02:19 So, it's important to understand that people who have schizophrenia have anatomically altered different brain structure. The brain does not stay the same. Schizophrenia actually changes the structure of the brain. They have enlarged ventricles. We also see that the ventricles are no longer symmetric with each other. All of a sudden there is asymmetry in the ventricles. That 3rd ventricle, we see that there is a real dilation of that 3rd ventricle. And then there's cortical atrophy and so we're thinking about how this is going to affect movement, how this is going to affect all of the other body movements that are so critically managed by a healthy brain, the cerebellar atrophy. How are all of our movements and our positioning in the world, our balance, what is happening when all of these different parts of our brain suddenly become injured by schizophrenia? With the pathophysiology, we see that there are low rates of blood flow and glucose metabolism directed into the frontal and pre-frontal lobes. And when you think about the brain so small in organ and using 25% of the glucose of our body generating all of these energy that when you have a lower blood flow and decreased glucose metabolism, it really affects our capacity for thought, for thinking, for clear thinking. So let's think about those frontal lobes. That frontal lobe where I usually caught our oval office, it's where we have our executive functioning, it's where we learn to have problem solving, it's where we're able to take care of planning. It's also where we organize. We can organize our day, we can organize our year. And the higher the signs and symptoms that we see of schizophrenia, actually the lower capacity for functioning and reasoning that we see in our patients. Also, we have the auditory system that is affected. And this is really instrumental, the Wernicke's area is our area of speech and when the Wernicke's area is affected like we often see with people who have strokes, the person's speech is affected. Their capacity for speaking is affected.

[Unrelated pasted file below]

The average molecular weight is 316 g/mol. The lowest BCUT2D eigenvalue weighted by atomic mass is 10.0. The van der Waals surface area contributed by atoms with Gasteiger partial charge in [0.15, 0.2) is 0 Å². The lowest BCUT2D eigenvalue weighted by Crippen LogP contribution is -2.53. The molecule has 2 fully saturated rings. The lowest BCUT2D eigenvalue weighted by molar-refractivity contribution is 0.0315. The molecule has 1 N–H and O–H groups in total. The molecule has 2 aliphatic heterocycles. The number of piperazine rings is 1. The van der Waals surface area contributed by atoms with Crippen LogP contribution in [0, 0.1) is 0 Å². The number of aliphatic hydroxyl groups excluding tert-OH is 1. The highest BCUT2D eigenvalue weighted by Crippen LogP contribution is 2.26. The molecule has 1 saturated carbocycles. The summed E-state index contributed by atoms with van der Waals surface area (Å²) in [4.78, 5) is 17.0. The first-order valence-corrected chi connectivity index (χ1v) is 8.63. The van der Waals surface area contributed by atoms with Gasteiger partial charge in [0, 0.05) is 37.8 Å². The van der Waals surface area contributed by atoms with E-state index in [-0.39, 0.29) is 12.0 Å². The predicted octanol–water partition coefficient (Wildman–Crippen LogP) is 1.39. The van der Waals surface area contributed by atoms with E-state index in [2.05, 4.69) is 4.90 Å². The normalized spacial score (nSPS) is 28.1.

05:12 And also, this area of the brain being affected increases that likelihood of auditory hallucinations which means that the person starts hearing people or things that are not there. It is not unusual for a person who is having auditory hallucinations to hear bells ringing or to hear a person speaking when there is no no one in the room. Imagine how frightening this might be. It doesn't sound to that person like the television is on, it sounds like there is a real person in the room speaking to them that usually they cannot see. The basal ganglia is responsible for our movement and also for our emotions. Imagine what happens when your basal ganglia had been affected by this disease. We now then would have an increase in the sense of paranoia. We also have an increase in the hallucinations.